Identity & belonging

Portraits of large-bodied, lesbian, Latinas highlight a ‘hidden subculture’

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A photo exhibit by artist Laura Aguilar featuring portraits of a “hidden subculture” of large-bodied, lesbian, Latina women, herself included, is receiving high praise from critics for its examination of “identity and belonging, the friction of feeling unworthy and the peace of reaching self-acceptance.”

In what marks Aguilar’s first full survey, independent curator Sybil Venegas, a former professor of Aguilar’s at East Los Angeles College, compiled more than 130 of Aguilar’s works and displayed them over two floors at the Vincent Price Art Museum. Notable pieces included a series of prints titled How Mexican is Mexican, which included a row of thermometers at the bottom of each print, in the same way that is often used to measure hot sauce. But according to art critics Leah Ollman of The Los Angeles Times and Michelle Hart of The New Yorker, it was Aguilar’s nude self-portraits that really stole the show.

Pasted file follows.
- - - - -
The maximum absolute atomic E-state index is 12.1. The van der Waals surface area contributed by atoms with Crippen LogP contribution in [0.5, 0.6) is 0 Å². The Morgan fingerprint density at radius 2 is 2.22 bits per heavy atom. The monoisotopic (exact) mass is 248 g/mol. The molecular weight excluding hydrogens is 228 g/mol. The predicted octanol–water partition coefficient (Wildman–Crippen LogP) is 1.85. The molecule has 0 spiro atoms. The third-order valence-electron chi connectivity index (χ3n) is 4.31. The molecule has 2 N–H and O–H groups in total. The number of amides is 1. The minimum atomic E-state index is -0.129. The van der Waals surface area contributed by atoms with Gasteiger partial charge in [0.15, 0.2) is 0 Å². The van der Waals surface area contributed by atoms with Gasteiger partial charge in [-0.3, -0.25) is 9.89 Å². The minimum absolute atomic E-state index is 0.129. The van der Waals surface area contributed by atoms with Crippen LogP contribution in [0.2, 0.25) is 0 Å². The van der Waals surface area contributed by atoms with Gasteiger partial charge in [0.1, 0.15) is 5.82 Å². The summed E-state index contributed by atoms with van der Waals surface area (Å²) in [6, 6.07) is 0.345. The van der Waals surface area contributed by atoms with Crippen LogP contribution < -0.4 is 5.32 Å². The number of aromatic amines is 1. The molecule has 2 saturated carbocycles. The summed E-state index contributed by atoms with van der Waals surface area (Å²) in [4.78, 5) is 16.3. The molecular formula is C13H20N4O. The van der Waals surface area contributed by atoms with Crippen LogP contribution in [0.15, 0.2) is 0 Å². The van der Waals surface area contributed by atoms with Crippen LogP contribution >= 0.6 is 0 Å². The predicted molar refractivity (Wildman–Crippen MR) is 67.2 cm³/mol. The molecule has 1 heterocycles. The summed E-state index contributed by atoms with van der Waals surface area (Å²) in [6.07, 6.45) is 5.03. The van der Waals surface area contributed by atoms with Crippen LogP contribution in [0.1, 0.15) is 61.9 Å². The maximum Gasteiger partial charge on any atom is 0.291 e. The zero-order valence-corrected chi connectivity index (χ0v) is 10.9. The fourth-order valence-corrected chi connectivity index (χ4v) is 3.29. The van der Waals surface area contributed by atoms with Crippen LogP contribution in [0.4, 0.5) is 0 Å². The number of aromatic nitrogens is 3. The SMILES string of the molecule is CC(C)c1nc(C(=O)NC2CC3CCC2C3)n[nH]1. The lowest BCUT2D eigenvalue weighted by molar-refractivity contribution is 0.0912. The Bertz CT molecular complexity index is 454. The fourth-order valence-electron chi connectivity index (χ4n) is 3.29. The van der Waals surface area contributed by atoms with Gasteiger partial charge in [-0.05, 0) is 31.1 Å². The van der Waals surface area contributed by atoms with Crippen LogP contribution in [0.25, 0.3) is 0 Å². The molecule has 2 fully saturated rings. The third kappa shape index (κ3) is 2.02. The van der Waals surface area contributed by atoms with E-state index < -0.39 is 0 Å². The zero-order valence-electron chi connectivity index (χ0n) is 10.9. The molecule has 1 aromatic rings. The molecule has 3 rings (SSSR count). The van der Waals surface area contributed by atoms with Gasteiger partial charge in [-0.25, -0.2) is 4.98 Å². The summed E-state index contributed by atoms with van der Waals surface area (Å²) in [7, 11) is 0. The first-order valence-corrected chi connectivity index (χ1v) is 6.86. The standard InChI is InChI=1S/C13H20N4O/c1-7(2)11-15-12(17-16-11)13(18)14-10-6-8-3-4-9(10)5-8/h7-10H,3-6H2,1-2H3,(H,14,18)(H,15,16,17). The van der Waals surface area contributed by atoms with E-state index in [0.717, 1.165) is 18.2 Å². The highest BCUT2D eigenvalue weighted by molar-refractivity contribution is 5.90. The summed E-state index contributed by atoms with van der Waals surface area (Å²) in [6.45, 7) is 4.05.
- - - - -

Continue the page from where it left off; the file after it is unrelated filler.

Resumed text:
In a series of self-portraits taken in the New Mexican desert, the curves of Aguilar’s nude body fit naturally among the deserts rocks and boulders, and “echo beautifully the shapes of the landscape around her,” Hart wrote.

In another, more overtly political piece, the artist can be seen standing topless and bound in rope between the American and Mexican flags, her lower body draped in the Star Spangled Banner, and her head muzzled by an image of the eagle from the Mexican coat of arms.

People that have gone to view the exhibit are posting on social media.

But for Ollman, the most remarkable piece may have been a 2007 video, in which Aguilar can be seen standing naked, “literally and metaphorically,” in front of a stone wall.

“Aguilar speaks to the camera about her struggles with depression, fear, self-doubt, the lack of touch in her life … describing how her photographs help remind her of her own capacity and beauty,” Ollman wrote.

Read the full story at The New Yorker and The Los Angeles Times.

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EDITOR'S NOTE: This article is independent of and separate from any views of The New York Times.

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